Dining on chicken and pizza, on Feb. 8, dozens of inmates picked up certificates after completing a program aimed at changing criminal thinking and putting gang life in the past.
The program, Criminal Gangs Anonymous (CGA) models itself after Alcoholics Anonymous (AA)—the first step—admitting that they’ve lost control of their life to gangs.
Tommy “Shakur” Ross has been a CGA facilitator since 2012.
“I really enjoy watching you guys doing the work,” Ross told the graduating class II. There are seven circles of guys digging in doing the work. It’s about you guys—that’s how CGA has impacted my life.”
Anthony “Tone” Waldrip said, “It took a Draconian law to stop me from destroying my community. What it did for me is that it made me pick up my bible, graduated college, become I plumber, and graduate of CGA. Had it
Facilitator Somsak Uppashy added, “Through CGA I have learned that, if you put love and care in everything that your do, what you focus on it will come.”
Uppashy was found suitable for parole and is scheduled for release.
“Treasure yourself and your family,” Somsak added, “Don’t’ waste time, do the programs and get a positive attitude and graduate.”
Graduate Brain “Sharky” Holloway, 25, is serving a six-year sentence for robbery.
“I was blessed to come to San Quentin,” he told his fellow graduates. “I changed my criminal thinking and racist thinking after a big black dude who took me in. He referred to Kenji “Kenzo” Jackson taking him under his wing.
“Now, I play interracial sports. Sports along with all the self-help have changed my ways of thinking I made it back to church and got Baptized last month. Because of CGA I am a better brother and son.”
Graduate Kevin Smith, 65 has been incarcerated 25 years. Smith is a three-striker convicted of being an ex-felon with a gun.
He’s recently appeared be- fore the board, was denied release and told to try again in five years. Smith said that the board recommended that he take programs that would help him with criminal thinking and anger management.
“In the past, I was very impulsive and I had no morals, or ethic,” Smith said. “The biggest tool that I learned from this group is empathy— how to see from another person’s perspective. Without learning empathy, I couldn’t understand the harm that I did to people. It took these groups to see that there are tools to help me.”
“They’re supposed to be these tough guys, but you can feel the change—the trans- formation that has happened. They are like new men,” said 65-year-old Charles Crowe who is serving a life sentence.
Crowe said Jackson, CGA lead peer facilitator, invited him to the graduation.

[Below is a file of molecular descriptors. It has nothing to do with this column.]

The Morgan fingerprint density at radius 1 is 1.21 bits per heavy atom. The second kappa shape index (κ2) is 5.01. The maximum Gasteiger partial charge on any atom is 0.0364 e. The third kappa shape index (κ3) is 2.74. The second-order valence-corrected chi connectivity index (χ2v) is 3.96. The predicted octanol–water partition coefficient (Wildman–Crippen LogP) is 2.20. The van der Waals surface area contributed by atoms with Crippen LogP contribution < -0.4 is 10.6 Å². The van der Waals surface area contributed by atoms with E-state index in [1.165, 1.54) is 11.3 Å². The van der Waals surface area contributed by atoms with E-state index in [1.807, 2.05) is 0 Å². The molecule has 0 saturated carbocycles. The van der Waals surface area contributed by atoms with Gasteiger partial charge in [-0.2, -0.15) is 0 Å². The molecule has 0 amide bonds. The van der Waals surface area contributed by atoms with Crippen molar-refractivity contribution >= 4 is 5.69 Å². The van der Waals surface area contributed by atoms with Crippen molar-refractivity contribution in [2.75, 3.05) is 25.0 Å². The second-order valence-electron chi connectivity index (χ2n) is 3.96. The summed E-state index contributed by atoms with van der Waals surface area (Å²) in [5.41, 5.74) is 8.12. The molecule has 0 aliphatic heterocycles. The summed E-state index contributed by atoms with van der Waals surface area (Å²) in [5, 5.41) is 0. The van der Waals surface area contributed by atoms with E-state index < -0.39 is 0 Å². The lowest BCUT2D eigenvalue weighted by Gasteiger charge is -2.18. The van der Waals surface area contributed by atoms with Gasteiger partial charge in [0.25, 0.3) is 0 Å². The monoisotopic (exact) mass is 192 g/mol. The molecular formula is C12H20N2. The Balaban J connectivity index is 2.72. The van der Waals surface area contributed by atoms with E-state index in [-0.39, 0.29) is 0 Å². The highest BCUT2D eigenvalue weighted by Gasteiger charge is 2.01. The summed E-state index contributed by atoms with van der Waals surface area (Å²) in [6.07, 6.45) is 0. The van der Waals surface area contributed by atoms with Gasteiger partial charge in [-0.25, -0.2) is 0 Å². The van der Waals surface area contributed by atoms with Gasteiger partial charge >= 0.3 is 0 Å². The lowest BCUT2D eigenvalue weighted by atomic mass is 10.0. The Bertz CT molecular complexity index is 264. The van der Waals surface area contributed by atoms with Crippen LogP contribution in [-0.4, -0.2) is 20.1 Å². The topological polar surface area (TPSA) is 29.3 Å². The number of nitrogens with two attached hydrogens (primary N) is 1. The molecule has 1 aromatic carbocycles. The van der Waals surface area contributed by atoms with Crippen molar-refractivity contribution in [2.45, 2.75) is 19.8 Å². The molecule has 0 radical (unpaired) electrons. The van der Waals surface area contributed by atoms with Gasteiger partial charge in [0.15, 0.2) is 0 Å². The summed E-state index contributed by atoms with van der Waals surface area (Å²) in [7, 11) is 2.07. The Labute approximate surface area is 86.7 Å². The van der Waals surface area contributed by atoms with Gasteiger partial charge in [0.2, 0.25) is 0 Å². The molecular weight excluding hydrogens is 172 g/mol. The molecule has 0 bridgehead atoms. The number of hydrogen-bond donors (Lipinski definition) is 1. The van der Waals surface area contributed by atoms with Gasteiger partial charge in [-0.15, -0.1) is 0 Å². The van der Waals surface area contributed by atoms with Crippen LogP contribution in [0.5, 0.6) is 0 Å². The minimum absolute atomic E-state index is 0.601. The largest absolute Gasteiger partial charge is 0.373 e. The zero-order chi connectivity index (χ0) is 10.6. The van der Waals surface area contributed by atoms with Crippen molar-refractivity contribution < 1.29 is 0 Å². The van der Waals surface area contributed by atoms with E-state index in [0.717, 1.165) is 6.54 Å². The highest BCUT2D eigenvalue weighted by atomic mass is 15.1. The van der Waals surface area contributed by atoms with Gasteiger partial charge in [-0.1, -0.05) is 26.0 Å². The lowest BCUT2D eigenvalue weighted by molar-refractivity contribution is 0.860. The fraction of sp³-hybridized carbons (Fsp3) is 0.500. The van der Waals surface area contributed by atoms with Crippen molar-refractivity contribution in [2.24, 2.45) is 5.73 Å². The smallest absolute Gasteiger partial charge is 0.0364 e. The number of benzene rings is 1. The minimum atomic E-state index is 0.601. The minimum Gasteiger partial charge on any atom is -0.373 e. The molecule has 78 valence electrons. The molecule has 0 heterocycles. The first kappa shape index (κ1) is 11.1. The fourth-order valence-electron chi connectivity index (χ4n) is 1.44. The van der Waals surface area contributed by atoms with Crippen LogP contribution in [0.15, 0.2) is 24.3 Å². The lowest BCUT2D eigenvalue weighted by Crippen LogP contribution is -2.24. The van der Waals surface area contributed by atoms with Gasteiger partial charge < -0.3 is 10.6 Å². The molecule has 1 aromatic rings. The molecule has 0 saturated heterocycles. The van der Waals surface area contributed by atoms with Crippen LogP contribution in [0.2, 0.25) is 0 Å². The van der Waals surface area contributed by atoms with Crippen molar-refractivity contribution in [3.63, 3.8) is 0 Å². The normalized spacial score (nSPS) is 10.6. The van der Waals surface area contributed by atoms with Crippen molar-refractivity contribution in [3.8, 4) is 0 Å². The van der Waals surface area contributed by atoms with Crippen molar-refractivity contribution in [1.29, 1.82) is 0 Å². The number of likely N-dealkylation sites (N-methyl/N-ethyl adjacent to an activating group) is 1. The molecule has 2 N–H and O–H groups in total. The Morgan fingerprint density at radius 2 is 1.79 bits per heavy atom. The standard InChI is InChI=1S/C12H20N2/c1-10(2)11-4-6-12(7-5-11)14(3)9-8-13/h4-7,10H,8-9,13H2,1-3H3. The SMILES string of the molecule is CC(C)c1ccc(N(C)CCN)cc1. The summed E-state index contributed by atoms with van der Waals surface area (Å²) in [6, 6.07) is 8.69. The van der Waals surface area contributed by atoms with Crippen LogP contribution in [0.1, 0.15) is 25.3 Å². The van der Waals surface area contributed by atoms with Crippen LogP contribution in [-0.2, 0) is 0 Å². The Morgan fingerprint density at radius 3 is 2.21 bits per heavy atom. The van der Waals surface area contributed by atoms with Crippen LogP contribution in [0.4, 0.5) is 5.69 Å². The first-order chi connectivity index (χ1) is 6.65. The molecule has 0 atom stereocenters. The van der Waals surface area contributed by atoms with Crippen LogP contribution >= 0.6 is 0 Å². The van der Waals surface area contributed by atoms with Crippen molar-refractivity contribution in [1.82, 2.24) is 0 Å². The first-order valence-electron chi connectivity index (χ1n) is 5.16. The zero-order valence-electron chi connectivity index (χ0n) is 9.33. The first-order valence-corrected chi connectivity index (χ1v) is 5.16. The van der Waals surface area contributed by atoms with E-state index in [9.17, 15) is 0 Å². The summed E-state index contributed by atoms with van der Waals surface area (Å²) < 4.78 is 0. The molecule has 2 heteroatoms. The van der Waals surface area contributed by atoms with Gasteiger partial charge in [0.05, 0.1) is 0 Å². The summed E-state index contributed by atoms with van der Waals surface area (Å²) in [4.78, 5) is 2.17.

After a carjacking conviction, Jackson, 46, got his third strike—that was 18 years ago. He said that he has 10 years of good conduct.
Jackson came to San Quentin in 2012.
“I did my best not to come here,” Jackson said. “I heard bad stories about here, but after I got here, the things I experienced is greatness.”
Jackson said that a friend told him about CGA.
“I have a good open mind, so CGA sounded good. The more I went, the more interesting I found it to be. Then, I became a facilitator.”
Jackson added, “We’ve come a long way — from one little class to hundreds graduating every year.”
Dina Durano, Erin West, and Martha Ginsburg are the outside CGA supporters.
“Since 2011, been through three sponsors, but Erin stands out,” Jackson said. “When it’s raining outside, Erin is here. When everyone said they wouldn’t come, Erin is here. Erin is our dog, she’s down with us, She’s right here with us.”
The audience stood to give Erin an ovation.
Jackson added, “If it weren’t for Erin, there wouldn’t be a CGA, she comes both days we have group.”
West was awarded a certificate of appreciation.
“Criminals are not who you are,” Erin said. “We are all brought into the world loving, but we were disconnected. You guys are on a journey to re-connect—you are on that journey, and I applaud you all.”
Ginsburg took the stage to receive a certificate of appreciation.
“I learn so much from listening to your transformation,” Ginsburg said. “I take a piece of you each week and share with my friends and family.”
Jackson introduced Durano by affectionately calling her “Bruce Lee’s little sister.”
“I always say that you guys are my people,” Durano said. She encouraged the men to continue programing and that she would assist their programming needs anyway she could.
“Have a deep commitment, it’s about programming. I want to make sure that you are taken care of,” Durano said. “I truly believe that most of you want to program—don’t worry about the credits, just program, even if they don’t have credits, just program. Be selfless, that’s all I can say.”
Jackson gave a brief his- tory about how the program transformed from Richard Mejico who got off Death Row and wanted to change his life. After meeting a nun who introduced him to AA, he felt like he could model CGA similarly. After taking the idea to the administration, inmates began enrolling and it grew from there.
Mejico got out of prison 2010, died 10 hours later. He didn’t know that he had hepatitis-c.
Jackson closed the ceremony by saying to the graduates, “I hope you continue your recovery—think about change. It’s a life time thing. Don’t let go of it. You are our CGA brother.
Pointing at the facilitators, he concluded, “Don’t forget these fine gentlemen.”